— Let’s talk about Jones, briefly. Is he really a professional guard? How can this be when he’s not able to dribble facing his defender? No lie, if Damon tried to take Dikembe off the dribble, he’d get ripped. This is why he dribbles with his back to the defender no matter who’s on him or where he is on the court. It’s embarrassing. He has no court vision and couldn’t check you or me in a pick-up game. So if Jones isn’t knocking down long-range jumpers – which he hadn’t been doing all series – exactly what is he good for? Damon Jones and Eric Snow represent the Cavs’ perimeter “depth”. That should concern people.

— I’m still dumbfounded that Sheed committed that frustration-foul on Bron, sitting him down for the game, with his Pistons down 81-69, facing elimination. I’m a ride-or-die Sheed Fan. That’s my dude. But that move was ridiculously foolish and selfish. His antics went from the unprofessionally juvenile level to professionally criminal getting double-tech’d and ensuring he wouldn’t play in the Game 7 had his team managed to overcome his bratty absence and come back for the win. Truly perplexing. I wonder if irony will have his shenanigans ultimately ensure that his tirade (somewhat warranted given Sideshow’s continued game of charades) also serve as the last time we see him, Tay, Rip and Chaunc on the floor, together, in Pistons uniforms.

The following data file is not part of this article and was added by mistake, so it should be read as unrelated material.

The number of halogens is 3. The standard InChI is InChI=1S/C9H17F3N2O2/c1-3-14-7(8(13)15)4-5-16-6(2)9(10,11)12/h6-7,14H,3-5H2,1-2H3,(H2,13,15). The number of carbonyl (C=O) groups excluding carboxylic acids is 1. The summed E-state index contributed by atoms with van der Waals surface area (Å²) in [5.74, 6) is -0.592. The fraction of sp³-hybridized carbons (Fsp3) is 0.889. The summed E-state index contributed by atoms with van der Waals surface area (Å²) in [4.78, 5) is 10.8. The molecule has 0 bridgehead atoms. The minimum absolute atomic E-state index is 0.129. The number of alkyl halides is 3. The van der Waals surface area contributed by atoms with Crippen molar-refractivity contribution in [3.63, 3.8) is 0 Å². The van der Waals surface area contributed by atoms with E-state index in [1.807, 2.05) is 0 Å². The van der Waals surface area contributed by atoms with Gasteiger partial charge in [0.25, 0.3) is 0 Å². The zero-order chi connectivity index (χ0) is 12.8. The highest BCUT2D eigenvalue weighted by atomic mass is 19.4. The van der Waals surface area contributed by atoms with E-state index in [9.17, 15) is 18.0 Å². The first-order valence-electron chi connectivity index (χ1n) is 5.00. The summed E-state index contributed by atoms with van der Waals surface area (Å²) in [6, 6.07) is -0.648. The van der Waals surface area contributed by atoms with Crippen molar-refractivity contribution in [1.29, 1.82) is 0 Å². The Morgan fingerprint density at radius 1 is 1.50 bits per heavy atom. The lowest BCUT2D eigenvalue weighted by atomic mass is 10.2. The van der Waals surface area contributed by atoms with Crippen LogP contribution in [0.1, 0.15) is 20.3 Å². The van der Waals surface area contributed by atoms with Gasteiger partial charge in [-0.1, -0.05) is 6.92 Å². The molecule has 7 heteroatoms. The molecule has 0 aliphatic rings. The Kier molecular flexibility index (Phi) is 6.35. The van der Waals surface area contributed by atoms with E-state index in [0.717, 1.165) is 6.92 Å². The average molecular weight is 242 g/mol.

— On Inside the NBA, Chuck made the factual point that Detroit didn’t play one good game for the whole series. Not one. This is, supposedly, the Class of the East and one of the elite teams in the L and they managed to play six straight terrible games – at the worse possible time. They hadn’t lost four in a row all season, until this series. It’s all pretty puzzling. When Tayshaun is capping off a series-long slump with plays such as his botched alley-oop (which seemed to be an easy bucket), something is wrong. When one of the most respected big-game players (Chaunc) turns in a 9 point, 1 assist dud in the season’s biggest game, something is wrong. When Sheed runs down the court (with 5 fouls) and doles out a frustration-foul, something is wrong. Dumars has shown himself to be a calculated GM. He judges situations keenly. This might be it for “these” Pistons, as Game 6 was a tremendous letdown performance from a team that had been nothing but consistent and reliable for five seasons.